How many times have we all heard people make such a statement as, “I’m spiritual but not religious?”

If only I had a dime for every time I heard someone say it.

What someone means when they say this is a little more complicated: they mean to convey something more like,

“I do admit that there is a deeper reality than the everyday reality most of us encounter, but I’m so disenfranchised from the religionists who make little to no sense or have no substantive value to their practices that I do not commit myself in a formal or enduring way to an organized religion.”

Naturally, it’s much easier to say one is spiritual but not religious.

The real problem is that yes, there is a lot of corruption in organized religion, and at times, the orthodoxy in many religions is not encoded or poetic, it’s outright incorrect and doesn’t line up with reality, and maybe even more to the point, most people are idiots.

Okay, forgive the over-bearing, superiority-complex-laden statement above, but it’s the truth. The reality is that the number of people who actually understand what a religion is trying to convey through its mystical currents and decide to ride the waves to the so-called “other shore” on those currents is depressingly small, and they are and always have been in the minority.

Now, it’s true, not every person wants to make the mystical journey, and that’s okay- it’s their right to not do so, but it is also our birthright to be able to do so if we choose.

There is certainly a time for religious and spiritual exploration. Absolutely. Do not mistake me- this period can last a long time, especially now in the age of the internet with so much information immediately accessible to us, so many different paths presented and explained, so many Gurus, Teachers, Holy Men and Women who claim that their way is the best way (sometimes going so far as to say the only way), the contradictory paths and ideas and summaries of the people who have made the journey, and it can all become rather mind-boggling.

But we must take heart and sort through the mess, and for the vast majority of us, it will be easier to choose a path and walk down that path, come-what-may.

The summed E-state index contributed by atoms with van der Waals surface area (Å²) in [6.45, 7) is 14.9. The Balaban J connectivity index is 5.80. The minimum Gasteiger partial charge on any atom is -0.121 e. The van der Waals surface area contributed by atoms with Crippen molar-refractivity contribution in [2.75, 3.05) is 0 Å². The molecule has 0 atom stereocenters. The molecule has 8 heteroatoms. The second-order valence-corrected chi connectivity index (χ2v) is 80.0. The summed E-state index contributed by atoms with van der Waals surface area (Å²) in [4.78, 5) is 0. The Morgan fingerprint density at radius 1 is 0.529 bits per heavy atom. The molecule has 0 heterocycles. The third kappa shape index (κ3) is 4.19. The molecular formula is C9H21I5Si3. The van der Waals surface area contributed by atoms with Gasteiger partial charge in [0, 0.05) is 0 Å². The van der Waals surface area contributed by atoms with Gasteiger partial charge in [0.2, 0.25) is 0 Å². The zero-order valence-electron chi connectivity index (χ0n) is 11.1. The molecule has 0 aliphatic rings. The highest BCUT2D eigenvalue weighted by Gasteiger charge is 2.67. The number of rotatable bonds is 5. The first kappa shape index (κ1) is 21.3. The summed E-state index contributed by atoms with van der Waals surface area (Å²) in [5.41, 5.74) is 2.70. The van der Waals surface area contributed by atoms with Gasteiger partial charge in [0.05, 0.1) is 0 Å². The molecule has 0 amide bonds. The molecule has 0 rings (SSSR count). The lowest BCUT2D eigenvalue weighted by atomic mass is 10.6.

There is likely a time when we need things such as dogma and doctrine to guide us, and that is fine- but the time for dogma and doctrine to guide us will end as well, and we’ll have to keep walking with no such signposts or rules.

Religion often exists without the mystical core, and mysticism can exist without a definitive religious framework, but it’s much easier if they work together. Psychology, especially Jungian psychology, works as a translator between religions and mystical systems.

Another thing that irks me is when people try to say a religion is not a religion. This is not exclusive to any one religious group, but it does happen among various ones: I was taught in Christian school that Christianity is not “a religion” but a personal relationship with Jesus Christ- that Christianity is God teaching Man, while religion is merely Man seeking God.

I’ve also heard the same about Buddhism. Buddhism is not a religion; it’s a way of life! Again, wrong. Buddhism pretty much falls in line with the definition of “religion,” and it’s difficult to dice it otherwise.

So, the point is, religion, even formalized religion, provides us something, something important. It’s okay to be religious. It’s okay to be devout. And it’s also okay to question the orthodoxy of a religion. There is such a thing as being too rigid.

These are just some thoughts.

Beaux


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